Over 3 million children are at risk of exposure to parental violence each year. Most research suggests that as many as 75% of children from violent homes observe their fathers battering their mothers, with reports ranging from 68% to 87%. It has been noted that in some instances the violence is most likely to occur when the children are present, as the father seeks to further humiliate his wife. The amount of hostility and verbal abuse turned on you can and does affect your children. Research shows that children who witness such behavior show long lasting effects.
Children are prone to suffer from parental violence in four ways:
- Immediate trauma
- Longer term adverse effects on their normal development
- Living under high levels of stress on a consistent basis, with the trauma that fear of harm to self and mother inflicts
- Exposure to violent role models
Children who have witnessed violence report fear, worry, confusion, and stress. They experience problems regardless of their age at the time of the violence. Children as young as one year were observed to regress in their behavior so dramatically that they were incorrectly diagnosed as mentally retarded. Preschoolers demonstrate more yelling, hiding, shaking, stuttering and aches and pains in their heads, stomachs, and bowels. Children older than about six years of age may identify with the aggressive parent, growing up to be aggressive or abusive themselves. This is especially true for boys who have watched their fathers berate and abuse their mothers. Girls are more likely to display passive, withdrawn and dependent behavior. They also are more likely to become targets of abusive fathers; they are 6.5 times more likely to be sexually abused by their fathers than are girls in nonviolent homes. In the long term, girls are likely to repeat their mothers’ behavior, falling into abusive relationships. Click here for more information.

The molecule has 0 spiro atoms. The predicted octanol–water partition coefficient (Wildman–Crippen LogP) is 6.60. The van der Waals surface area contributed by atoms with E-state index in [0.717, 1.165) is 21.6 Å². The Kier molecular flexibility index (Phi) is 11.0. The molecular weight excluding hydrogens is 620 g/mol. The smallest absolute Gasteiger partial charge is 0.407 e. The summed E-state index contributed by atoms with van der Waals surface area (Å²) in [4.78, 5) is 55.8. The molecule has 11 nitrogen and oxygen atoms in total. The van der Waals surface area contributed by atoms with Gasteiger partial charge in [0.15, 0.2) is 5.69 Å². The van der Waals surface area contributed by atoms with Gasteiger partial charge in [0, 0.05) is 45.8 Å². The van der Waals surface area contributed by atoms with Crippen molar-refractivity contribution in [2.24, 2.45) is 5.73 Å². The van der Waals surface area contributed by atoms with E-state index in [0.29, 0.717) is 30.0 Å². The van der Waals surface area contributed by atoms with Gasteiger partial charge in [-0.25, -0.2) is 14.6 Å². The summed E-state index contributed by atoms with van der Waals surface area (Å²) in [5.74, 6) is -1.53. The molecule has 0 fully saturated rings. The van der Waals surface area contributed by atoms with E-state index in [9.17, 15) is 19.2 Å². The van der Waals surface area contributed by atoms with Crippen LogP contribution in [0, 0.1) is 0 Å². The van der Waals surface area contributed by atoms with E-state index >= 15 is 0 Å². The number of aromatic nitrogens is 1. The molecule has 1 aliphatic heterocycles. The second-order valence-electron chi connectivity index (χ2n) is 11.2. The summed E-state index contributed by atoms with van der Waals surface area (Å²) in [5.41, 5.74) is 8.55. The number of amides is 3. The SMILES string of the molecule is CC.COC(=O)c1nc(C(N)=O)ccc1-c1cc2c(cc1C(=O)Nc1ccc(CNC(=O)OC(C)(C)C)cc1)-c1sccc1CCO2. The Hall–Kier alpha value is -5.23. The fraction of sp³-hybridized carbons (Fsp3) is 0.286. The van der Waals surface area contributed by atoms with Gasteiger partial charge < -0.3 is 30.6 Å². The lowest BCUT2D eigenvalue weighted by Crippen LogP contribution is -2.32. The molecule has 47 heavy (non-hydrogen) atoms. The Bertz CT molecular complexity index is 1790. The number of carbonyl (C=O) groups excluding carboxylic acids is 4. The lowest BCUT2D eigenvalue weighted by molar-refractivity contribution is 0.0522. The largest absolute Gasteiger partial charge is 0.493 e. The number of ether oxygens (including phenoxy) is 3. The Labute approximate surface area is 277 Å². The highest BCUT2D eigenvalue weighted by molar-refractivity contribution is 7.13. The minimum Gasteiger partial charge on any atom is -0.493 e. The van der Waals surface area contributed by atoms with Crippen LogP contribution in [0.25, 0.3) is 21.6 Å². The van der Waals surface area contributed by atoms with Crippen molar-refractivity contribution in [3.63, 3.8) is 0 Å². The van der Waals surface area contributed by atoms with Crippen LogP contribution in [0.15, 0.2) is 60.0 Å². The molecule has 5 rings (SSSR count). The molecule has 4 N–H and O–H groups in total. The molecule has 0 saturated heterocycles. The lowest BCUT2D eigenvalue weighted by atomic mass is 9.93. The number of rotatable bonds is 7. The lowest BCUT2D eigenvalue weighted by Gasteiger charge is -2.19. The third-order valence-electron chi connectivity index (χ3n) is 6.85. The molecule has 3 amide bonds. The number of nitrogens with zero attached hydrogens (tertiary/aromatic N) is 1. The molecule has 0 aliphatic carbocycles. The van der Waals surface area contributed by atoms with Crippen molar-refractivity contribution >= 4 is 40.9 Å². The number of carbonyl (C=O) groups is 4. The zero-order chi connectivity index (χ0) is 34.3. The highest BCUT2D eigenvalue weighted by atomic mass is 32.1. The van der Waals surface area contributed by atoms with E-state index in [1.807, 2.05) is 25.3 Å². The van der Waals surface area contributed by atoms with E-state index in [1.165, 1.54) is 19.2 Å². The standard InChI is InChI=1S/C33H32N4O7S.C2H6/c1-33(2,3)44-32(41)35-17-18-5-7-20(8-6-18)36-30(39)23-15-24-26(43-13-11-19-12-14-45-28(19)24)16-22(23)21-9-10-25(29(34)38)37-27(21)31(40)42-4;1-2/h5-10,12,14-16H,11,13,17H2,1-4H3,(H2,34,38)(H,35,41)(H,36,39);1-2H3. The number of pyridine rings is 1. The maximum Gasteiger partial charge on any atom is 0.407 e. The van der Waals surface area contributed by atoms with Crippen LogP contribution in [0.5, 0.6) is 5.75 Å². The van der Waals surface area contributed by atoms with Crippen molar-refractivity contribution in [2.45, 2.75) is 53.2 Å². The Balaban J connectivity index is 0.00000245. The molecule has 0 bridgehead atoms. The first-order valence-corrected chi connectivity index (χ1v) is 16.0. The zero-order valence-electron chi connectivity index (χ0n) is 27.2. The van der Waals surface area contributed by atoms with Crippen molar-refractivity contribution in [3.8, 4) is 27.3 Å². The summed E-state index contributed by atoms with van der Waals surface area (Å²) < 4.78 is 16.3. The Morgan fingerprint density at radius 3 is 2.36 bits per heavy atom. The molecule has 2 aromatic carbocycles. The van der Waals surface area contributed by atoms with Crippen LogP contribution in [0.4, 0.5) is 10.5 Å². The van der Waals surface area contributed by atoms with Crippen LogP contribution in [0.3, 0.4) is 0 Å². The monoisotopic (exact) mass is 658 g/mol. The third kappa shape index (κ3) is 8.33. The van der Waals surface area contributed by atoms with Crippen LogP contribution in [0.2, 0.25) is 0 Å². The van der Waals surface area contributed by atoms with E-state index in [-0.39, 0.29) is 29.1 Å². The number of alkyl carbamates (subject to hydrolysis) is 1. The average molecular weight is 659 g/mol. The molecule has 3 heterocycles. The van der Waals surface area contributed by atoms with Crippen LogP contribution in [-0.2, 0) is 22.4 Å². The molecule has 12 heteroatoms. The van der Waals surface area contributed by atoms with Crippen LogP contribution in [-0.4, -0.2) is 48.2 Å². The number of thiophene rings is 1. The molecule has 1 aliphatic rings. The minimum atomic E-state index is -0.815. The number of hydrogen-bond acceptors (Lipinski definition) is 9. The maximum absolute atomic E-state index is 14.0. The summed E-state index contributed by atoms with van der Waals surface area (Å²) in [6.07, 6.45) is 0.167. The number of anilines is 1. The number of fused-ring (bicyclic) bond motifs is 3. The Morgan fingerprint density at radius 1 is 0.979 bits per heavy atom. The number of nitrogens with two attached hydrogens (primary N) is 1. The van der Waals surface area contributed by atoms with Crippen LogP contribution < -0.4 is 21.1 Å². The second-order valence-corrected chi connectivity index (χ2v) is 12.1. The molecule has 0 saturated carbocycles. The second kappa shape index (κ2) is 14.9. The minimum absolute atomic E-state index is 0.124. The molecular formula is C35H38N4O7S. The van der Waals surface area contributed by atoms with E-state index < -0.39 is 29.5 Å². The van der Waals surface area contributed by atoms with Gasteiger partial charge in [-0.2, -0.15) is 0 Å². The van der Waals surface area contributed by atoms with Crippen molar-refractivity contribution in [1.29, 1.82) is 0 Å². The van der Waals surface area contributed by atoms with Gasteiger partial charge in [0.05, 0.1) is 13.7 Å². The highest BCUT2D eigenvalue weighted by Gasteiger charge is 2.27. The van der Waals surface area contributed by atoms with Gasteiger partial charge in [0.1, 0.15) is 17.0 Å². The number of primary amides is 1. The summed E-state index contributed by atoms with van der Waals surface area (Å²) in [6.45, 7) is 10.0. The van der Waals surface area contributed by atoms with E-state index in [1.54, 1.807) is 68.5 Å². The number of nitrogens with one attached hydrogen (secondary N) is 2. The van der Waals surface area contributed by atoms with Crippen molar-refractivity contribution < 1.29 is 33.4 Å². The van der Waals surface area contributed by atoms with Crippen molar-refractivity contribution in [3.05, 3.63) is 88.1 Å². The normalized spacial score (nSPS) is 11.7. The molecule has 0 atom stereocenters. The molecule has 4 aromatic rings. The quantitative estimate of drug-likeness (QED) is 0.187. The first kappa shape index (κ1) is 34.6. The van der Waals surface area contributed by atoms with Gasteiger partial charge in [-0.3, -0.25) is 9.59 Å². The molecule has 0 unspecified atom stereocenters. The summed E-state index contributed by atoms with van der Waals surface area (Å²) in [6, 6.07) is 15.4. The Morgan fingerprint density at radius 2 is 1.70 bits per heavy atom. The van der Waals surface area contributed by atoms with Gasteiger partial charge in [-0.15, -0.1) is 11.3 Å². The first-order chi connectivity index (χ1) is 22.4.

Other problems experienced by children who witness their mothers being abused include pervasive anxiety, fear, sleep disruption (e.g., nightmares, bed wetting), and school problems. Depression, low self-esteem, poor self-confidence, and insecurity are internal symptoms recorded by researchers. Difficulties in academic achievement, concentration, absenteeism, and conflict with other children are more externalized symptoms also commonly found among children who witnessed violence at home. The children are often less socially competent than their peers, as they are more isolated and feel shame about their families. By adolescence, children who witnessed violence have more behavior problems, are more likely to get into trouble with the law, and are more likely to commit violent acts outside the family. One study suggests that these children are arrested by police four times more often than non-abused children. Some adolescents express their distress by running away, abuse of alcohol, or suicide attempts. In divorcing families where violence was frequent and ongoing, research has also traced the development of personality disorders that are difficult to change and require long and intensive therapy. For another article, click here.
Excerpted from Your Divorce Advisor: A Lawyer and a Psychologist Guide You Through the Legal and Emotional Landscape of Divorce (Simon & Schuster/Fireside 2001). For more information: http://www.yourdivorceadvisor.com/.
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